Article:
There are many posts on this blog about the HMNS collections, especially those objects that are being highlighted by the curators for the centennial. Acquiring objects – whether by donation, exchange or purchase – is part of the mission for most museums. But mere acquisition of artifacts isn’t the only purpose of collections; a museum must also conserve and care for the objects already in their possession.
The mission statements of an overwhelming majority of museums in this country include something along the lines of educating and informing the public about science, history, art or whatever field that particular museum specializes. Museum collections aid that mission through exhibition, research or a combination of both. Acquiring a bunch of stuff then letting it fall into a state of irreversible disrepair is neither practical nor ethical. Museums must take care of their collections for the greater good of the public.
It’s a harder job than one might casually think. Objects must be exhibited and stored in the proper climate (both temperature and humidity) and kept secure from theft, vandalism and other harm. That’s why museum facility managers spend countless hours fussing over HVACs and alarms. Yet, despite all best efforts, sometimes stuff just happens. There’s a myriad of scenarios but to the rescue comes the museum collections hero or heroine, the conservator.
|A conservator removes adhesive from textiles|
Conservators are flat out some of the smartest, nicest, calmest people you’ll ever meet. To paraphrase Will Rogers, ‘I’ve never yet met one I didn’t like.’ So who are these folks? Well, to start with they’re highly educated, trained and skilled. After all, they work with irreplaceable, highly-valued objects; you won’t find crazy glue, scotch tape or duct tape among their work tools. They have a deep background in organic chemistry so they can understand the nature of the object, the damage done and the proper treatment. Conservators know and/or can puzzle out the chemical and mechanical reactions of an object to a treatment such as adhesive, paint, or physical support. In addition to what they already know, they’re constantly updating their knowledge of the chemical make-up of the latest paint, adhesives, inks, paper, etc. The science of object conservation is amazing!
| Our conservator works on building
a proper support for a headdress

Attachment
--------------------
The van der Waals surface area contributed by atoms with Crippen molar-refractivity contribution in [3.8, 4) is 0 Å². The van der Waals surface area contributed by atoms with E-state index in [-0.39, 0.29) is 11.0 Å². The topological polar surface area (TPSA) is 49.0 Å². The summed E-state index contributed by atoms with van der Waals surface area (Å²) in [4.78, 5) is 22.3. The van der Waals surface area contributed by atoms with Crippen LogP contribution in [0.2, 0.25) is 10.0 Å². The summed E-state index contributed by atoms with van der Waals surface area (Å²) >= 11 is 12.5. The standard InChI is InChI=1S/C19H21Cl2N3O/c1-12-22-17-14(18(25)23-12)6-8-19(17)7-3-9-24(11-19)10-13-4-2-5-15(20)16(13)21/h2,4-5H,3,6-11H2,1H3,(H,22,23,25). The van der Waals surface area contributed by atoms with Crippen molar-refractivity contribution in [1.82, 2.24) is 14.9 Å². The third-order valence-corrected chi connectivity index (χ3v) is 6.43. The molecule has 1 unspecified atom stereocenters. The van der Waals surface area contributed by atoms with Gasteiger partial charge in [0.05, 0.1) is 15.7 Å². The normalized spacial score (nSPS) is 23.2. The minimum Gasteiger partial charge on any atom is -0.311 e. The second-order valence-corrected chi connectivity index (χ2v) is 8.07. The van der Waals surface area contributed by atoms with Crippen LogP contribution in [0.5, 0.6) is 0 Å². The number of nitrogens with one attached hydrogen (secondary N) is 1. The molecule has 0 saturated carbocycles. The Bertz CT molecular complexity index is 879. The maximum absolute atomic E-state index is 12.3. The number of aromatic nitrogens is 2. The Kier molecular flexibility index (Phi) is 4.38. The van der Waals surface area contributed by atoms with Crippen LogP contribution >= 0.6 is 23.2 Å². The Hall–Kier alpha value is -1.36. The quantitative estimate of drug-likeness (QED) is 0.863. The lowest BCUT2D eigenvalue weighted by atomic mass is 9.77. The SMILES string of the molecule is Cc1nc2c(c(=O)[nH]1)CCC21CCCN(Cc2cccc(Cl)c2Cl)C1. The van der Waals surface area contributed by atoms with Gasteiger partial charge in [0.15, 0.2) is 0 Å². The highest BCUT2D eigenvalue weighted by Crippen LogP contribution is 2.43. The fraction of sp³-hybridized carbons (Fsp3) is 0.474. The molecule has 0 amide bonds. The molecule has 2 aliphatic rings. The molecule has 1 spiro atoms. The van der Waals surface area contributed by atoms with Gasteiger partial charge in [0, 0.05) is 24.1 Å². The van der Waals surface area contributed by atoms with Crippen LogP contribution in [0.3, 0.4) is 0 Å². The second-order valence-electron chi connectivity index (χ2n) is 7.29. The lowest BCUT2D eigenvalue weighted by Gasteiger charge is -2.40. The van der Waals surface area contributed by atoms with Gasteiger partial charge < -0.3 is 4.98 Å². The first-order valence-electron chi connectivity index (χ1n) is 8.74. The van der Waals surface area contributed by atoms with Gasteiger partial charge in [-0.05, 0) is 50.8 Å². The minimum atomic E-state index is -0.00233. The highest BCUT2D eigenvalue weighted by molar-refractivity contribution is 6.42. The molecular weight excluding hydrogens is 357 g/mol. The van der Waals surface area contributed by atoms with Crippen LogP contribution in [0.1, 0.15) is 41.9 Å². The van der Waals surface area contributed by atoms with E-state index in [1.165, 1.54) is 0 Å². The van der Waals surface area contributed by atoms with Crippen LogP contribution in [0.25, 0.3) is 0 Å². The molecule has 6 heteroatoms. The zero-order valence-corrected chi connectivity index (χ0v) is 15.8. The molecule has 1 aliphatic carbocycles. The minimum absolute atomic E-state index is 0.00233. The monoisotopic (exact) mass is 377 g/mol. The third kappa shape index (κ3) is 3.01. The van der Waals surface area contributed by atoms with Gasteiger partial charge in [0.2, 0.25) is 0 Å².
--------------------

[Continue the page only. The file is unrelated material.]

Professional conservators also adhere to strict ethical codes. Like medical doctors they believe in ‘first, do no harm.’ Any treatment that a conservator employs must be the possible best for the object at present and (with any luck) into the future. Most conservation work is deliberately designed to be obvious and reversible. Sounds counter-intuitive at first but here’s the logic.
Object conservation is continuously improving, so that the treatment today is currently the best. But we know that the future will bring even better technology and tools. Should an object need more work in the future that conservator must be able to see where and how past treatment was done in order to remove it and apply better methods. Staying in the present, current museum collections staff must be able to see where an object has been repaired and might still be vulnerable so as not to further damage the piece.
Now, I hasten to add that this doesn’t necessarily mean that conservation work will be so glaringly obvious as to detract from the object. Good conservation treatments are quite often hardly noticeable at all to the untrained eye so that an object can be exhibited. The conservation work shows just enough so that museum staff can see how to handle the object properly. There are also many times when damage can be completely removed leaving the object in even better condition than its previous state.
All this hardly scratches the surface of our collections’ heroes: the conservators. If you want to know more or if you have an artifact or specimen that needs some conservation check, out these websites and books:
Also check out Caring for Your Family Treasures: Heritage Preservation: A Concise Guide to Caring for Your Cherished Belongings by Jane S. Long and Richard W. Long